Why? what has changed in the habitat since the mid-19th century?

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Selkirk's right. There were probably few grizzlies ever in the N.C. Too hard to get from tiny valley to tiny valley, tough food supply. The great plains was perfect for them, though, apparently.

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Selkirk's right. There were probably few grizzlies ever in the N.C. Too hard to get from tiny valley to tiny valley, tough food supply. The great plains was perfect for them, though, apparently.

 

Basically yes. NC were never full of griz.

 

For the curious caribou seekers: http://wdfw.wa.gov/publications/pub.php?id=00448

 

 

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So, the Puget Lowland and North central WA could have been good grizzly habitat?

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Basically the habitat in the N.C. is not so good for mr. griz, the Selkirk part of the recovery plan suggests maybe 3 pair could be supported.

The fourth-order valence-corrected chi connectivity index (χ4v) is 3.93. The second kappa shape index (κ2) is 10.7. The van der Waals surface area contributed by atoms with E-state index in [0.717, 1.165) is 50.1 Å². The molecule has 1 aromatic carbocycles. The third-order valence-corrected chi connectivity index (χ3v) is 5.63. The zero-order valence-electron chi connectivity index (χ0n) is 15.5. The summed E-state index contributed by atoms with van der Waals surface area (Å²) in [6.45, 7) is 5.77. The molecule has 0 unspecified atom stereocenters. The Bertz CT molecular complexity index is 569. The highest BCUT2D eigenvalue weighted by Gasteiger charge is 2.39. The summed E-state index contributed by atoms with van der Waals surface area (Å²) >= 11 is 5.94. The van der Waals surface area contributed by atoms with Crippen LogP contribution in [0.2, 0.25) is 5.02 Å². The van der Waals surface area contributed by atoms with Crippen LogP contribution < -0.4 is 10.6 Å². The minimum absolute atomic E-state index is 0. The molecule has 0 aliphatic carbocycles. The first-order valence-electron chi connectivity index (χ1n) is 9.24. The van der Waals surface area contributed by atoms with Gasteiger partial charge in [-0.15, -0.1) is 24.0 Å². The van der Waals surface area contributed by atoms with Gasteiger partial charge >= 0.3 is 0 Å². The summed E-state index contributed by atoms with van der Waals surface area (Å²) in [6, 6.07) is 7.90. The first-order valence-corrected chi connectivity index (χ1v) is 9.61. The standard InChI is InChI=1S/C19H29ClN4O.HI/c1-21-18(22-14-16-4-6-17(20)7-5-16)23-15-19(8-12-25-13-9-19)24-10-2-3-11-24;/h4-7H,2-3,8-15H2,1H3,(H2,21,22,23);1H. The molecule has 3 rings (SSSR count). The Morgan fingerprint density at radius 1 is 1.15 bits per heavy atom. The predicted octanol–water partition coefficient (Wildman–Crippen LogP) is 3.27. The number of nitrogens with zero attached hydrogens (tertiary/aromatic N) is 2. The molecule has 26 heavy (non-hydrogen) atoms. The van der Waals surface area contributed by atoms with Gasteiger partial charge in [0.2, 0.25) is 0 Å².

Why? what has changed in the habitat since the mid-19th century?

 

Four major highways that slice its range to pieces--not to mention government-sponsored eradication efforts aimed at both it and wolves. From tenuous to gone in less than 100 years.

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I was at a talk by John Reedle(NCNP Head Geologist) and he suggested that the East side of Ross Lake had been primo habitat, but much of it was lost with the creation of the lake. I don't remember much more than that, and have no source, but thought that was a possible reason.

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So, the Puget Lowland and North central WA could have been good grizzly habitat?

 

That would have been a lot better. Puget lowland is basically Alaskan panhandle environment, lots of fish - perfect. Eastern WA has lots of rodents the occasional downer elk - perfect.